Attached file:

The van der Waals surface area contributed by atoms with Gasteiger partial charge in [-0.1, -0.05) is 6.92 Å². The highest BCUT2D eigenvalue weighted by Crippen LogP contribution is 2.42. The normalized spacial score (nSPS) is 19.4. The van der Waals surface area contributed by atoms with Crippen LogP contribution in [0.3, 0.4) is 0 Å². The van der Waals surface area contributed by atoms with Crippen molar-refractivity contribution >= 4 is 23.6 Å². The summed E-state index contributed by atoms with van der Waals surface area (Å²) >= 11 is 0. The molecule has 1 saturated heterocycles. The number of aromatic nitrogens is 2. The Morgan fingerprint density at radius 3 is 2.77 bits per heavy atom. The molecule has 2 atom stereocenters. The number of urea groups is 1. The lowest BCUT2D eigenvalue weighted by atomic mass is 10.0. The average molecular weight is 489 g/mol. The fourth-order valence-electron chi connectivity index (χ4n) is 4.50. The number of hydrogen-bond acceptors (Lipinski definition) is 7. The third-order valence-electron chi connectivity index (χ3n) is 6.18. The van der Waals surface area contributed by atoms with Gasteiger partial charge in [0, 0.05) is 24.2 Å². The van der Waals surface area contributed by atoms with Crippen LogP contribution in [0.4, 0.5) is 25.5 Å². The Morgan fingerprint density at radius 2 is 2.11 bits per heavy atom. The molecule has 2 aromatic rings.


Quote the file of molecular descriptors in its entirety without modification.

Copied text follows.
The van der Waals surface area contributed by atoms with Gasteiger partial charge in [-0.1, -0.05) is 6.92 Å². The highest BCUT2D eigenvalue weighted by Crippen LogP contribution is 2.42. The normalized spacial score (nSPS) is 19.4. The van der Waals surface area contributed by atoms with Crippen LogP contribution in [0.3, 0.4) is 0 Å². The van der Waals surface area contributed by atoms with Crippen molar-refractivity contribution >= 4 is 23.6 Å². The summed E-state index contributed by atoms with van der Waals surface area (Å²) >= 11 is 0. The molecule has 1 saturated heterocycles. The number of aromatic nitrogens is 2. The Morgan fingerprint density at radius 3 is 2.77 bits per heavy atom. The molecule has 2 atom stereocenters. The number of urea groups is 1. The lowest BCUT2D eigenvalue weighted by atomic mass is 10.0. The average molecular weight is 489 g/mol. The fourth-order valence-electron chi connectivity index (χ4n) is 4.50. The number of hydrogen-bond acceptors (Lipinski definition) is 7. The third-order valence-electron chi connectivity index (χ3n) is 6.18. The van der Waals surface area contributed by atoms with Gasteiger partial charge in [0, 0.05) is 24.2 Å². The van der Waals surface area contributed by atoms with Crippen LogP contribution in [0.4, 0.5) is 25.5 Å². The Morgan fingerprint density at radius 2 is 2.11 bits per heavy atom. The molecule has 2 aromatic rings.